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Community Meeting Tackles Racial Bias in Police Department

Posted: March 6, 2017 at 11:33 am by , in Breaking News, Featured, Morning Magazine

With the deaths of Michael Brown, Freddie Gray, Sandra Bland, Philando Castile and many others, conversation regarding racial bias in police departments across the country has come to the forefront. In Boulder, a recent independent report found that racial bias exists within the police department. KGNU’s Julia Caulfield reports that on February 5th, a group of community members met in Boulder to begin thinking about the future of policing in Boulder County. The meeting was born out of conversations by a number of local racial justice organizations about police accountability and racial bias.

Kris Abrams, has worked for social justice causes for many years and co-facilitated of the event. She says the police department has been receptive of critiques from the study, but adds that the community has a role to play as well.

“What has been missing is the community starting to take responsibility for its own voice, and its own involvement and engaging with the police in a proactive way to say ‘this is what we want. This is what we want in our community, this is what we want policing to look like, and we want to work with you’ so that’s what this first meeting was about.”

Participants sat in small circles to engage in a number of exercises–from independent visioning to collective brainstorming–to explore the values they find important within their community, and the vision they have for policing. At the end of the event there were no definite answers or actions, rather a collection of ideas of what people would like to see in the future.

“I was hoping that people would come and just bring their ideas and not limit themselves to what’s possible, but to expand themselves to future that we can draw ourselves into, that we can use our imaginations and say “what is possible?” and question the things that we consider to be established…But it has to first be imagined, so I think we did that by creating this space for imagination to kind of run the show.”

That’s Pedro Silva, an associate pastor at First Congregational Church in Boulder, and co-facilitator of the event. He says that developing a vision is an important first step in an action. This event was the first step to creating a communal vision of what policing could look like in the future.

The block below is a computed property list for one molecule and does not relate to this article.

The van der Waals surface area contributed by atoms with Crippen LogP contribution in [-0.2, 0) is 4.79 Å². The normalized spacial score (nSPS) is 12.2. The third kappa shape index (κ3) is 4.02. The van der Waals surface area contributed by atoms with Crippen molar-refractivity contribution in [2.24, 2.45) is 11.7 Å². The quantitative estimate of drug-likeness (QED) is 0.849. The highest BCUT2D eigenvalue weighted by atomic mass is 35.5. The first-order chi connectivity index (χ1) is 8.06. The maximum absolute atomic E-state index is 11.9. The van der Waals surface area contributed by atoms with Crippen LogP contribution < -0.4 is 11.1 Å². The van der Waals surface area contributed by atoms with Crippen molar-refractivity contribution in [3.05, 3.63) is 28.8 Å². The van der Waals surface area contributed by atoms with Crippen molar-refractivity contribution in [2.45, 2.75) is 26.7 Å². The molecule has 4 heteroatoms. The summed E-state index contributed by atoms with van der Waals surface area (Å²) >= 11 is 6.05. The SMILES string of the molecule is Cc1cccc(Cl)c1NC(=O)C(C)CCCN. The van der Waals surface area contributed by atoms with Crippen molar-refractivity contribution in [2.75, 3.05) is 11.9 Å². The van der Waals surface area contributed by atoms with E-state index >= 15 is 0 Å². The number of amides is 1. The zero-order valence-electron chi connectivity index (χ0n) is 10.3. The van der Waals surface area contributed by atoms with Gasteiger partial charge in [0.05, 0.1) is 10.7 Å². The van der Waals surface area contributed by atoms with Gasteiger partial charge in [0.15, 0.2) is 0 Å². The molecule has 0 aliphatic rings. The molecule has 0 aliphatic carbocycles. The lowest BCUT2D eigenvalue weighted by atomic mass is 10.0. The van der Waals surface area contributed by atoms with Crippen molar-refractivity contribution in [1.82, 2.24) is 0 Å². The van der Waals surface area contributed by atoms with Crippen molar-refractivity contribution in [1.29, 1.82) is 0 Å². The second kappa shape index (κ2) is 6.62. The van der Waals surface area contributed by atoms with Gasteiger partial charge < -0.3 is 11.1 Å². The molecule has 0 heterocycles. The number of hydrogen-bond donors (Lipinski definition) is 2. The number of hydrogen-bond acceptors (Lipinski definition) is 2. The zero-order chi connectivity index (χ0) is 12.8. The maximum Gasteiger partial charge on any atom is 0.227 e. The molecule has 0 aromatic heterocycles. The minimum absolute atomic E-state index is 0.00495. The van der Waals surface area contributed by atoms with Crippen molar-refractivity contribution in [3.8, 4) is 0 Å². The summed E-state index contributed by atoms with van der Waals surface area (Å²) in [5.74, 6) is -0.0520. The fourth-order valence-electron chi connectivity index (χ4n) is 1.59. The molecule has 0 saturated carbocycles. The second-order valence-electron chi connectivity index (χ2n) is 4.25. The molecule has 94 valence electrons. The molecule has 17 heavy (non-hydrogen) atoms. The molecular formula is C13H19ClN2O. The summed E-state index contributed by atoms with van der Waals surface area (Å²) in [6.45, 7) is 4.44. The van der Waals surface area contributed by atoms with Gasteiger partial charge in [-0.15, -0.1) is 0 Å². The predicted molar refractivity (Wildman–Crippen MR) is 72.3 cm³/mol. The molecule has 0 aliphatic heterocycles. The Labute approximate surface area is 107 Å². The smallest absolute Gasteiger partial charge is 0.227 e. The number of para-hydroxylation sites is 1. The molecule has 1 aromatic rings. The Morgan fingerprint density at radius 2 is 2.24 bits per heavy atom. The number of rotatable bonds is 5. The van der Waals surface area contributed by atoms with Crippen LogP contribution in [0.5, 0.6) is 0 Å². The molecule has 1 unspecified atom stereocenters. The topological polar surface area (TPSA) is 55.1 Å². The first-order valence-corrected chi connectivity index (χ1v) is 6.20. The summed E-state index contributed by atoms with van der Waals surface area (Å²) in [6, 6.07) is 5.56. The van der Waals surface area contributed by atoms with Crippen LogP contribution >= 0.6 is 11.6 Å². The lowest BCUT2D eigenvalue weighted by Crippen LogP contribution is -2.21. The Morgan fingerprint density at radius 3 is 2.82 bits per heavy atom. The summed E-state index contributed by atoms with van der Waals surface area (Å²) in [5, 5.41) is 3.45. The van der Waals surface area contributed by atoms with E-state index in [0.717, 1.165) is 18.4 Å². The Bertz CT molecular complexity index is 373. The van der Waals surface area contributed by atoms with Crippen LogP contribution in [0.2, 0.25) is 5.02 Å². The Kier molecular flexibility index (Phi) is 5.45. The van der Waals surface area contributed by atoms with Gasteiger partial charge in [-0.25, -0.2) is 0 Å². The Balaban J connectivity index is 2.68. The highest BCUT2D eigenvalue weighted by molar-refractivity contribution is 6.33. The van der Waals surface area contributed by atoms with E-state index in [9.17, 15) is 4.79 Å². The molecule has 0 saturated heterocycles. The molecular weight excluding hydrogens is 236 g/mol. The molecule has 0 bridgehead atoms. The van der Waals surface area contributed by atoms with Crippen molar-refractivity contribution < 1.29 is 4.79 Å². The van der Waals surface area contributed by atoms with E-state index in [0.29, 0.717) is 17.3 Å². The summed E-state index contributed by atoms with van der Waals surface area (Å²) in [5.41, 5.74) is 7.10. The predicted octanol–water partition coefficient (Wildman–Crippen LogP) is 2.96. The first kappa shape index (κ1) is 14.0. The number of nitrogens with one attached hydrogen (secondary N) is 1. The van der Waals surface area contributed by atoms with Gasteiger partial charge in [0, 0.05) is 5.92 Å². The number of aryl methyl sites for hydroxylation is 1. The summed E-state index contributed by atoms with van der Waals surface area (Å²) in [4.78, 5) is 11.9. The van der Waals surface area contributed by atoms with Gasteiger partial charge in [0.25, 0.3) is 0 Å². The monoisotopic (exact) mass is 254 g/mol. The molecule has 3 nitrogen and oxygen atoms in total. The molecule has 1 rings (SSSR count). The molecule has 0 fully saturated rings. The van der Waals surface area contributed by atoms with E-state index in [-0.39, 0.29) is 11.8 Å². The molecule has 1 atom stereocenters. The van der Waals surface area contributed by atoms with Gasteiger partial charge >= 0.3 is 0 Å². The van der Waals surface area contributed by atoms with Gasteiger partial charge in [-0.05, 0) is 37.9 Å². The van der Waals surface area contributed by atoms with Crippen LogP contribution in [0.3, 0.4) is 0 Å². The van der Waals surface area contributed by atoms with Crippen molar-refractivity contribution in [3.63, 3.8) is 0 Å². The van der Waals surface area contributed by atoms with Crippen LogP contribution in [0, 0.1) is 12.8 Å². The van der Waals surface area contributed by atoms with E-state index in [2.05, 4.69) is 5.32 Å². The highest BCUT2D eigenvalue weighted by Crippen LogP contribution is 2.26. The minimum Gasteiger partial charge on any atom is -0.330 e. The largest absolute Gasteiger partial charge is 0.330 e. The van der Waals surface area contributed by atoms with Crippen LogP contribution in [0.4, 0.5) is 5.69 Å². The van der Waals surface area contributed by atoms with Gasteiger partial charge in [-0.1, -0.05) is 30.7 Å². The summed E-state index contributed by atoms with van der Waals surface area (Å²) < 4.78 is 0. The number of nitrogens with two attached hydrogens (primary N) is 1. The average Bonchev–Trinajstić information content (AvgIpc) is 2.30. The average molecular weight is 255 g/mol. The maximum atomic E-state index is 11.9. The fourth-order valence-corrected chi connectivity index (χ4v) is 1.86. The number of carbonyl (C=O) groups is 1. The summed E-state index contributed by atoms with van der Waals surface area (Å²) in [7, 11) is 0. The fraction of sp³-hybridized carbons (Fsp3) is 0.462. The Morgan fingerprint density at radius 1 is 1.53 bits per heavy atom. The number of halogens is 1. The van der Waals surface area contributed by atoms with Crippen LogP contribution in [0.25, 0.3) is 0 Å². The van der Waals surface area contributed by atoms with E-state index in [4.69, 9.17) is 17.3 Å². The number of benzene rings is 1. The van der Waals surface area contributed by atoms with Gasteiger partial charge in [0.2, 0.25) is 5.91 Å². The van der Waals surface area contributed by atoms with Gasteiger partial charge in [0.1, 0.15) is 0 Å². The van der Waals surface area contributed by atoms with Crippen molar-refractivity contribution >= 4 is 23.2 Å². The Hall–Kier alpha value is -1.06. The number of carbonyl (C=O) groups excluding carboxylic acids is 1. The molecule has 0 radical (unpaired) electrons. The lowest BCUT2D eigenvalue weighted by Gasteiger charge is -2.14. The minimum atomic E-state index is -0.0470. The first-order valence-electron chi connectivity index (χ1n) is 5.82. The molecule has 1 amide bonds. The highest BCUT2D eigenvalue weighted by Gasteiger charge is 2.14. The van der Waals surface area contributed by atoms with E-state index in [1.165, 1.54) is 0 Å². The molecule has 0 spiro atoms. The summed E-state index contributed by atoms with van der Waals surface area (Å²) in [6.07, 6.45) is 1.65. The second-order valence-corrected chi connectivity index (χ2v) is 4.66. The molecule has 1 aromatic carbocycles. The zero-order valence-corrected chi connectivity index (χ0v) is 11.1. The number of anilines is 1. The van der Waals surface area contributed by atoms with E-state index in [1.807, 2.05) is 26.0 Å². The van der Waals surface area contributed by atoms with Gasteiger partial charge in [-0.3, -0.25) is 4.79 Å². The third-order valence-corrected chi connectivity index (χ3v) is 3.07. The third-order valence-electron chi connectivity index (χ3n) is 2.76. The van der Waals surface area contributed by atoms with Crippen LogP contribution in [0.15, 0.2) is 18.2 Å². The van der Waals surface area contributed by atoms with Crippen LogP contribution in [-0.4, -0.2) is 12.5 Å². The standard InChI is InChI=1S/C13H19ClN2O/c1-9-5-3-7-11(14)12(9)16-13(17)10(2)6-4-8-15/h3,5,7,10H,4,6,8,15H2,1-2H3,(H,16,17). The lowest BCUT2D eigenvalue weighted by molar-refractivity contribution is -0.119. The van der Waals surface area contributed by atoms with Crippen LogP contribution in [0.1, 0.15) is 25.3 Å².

Abrams says it’s important for the community to come together and have these conversations, rather than jumping directly into action.

“This is a movement building event, this is not an okay, now we know what we’re going to do kind of event, this is a let’s bring people together, let’s create a culture of meeting together that brings out the best in people, let’s start to work towards our positive vision. We’re not at action steps.”

While members of the Police Department were invited to the event, none were present, and the event was attended largely by community members. But Silva says it is important to have the police involved in the conversation as well.

“They’re people that are part of the community, that say, what is there vision? How do they understand their job in the community? If we treat them as if they’re separate, everything they do is going to be separate. So I would invite them to say, ‘this is how I understand my job. You know when I was a little child and I decided to be a police officer, this is what spoke to me about the job, that’s why I chose it’ So that we can begin to understand the values that they represent and we might find that we have a lot of the same values.”

The Boulder chapter of Standing Up for Racial Justice helped to organize this particular event, however, Silva says it is important that no one particular organization is in charge.

“I think that we need to be as flat as possible. Typically because, I think a lot of people feel dis-empowered, and there’s a general tendency of people to, if there’s a person that they think of as the leader, they kind of outsource their power, and I don’t think that we need to do that.”

While there are no set events for the future, organizers hope to recreate similar events and engage with the police department and more communities of color.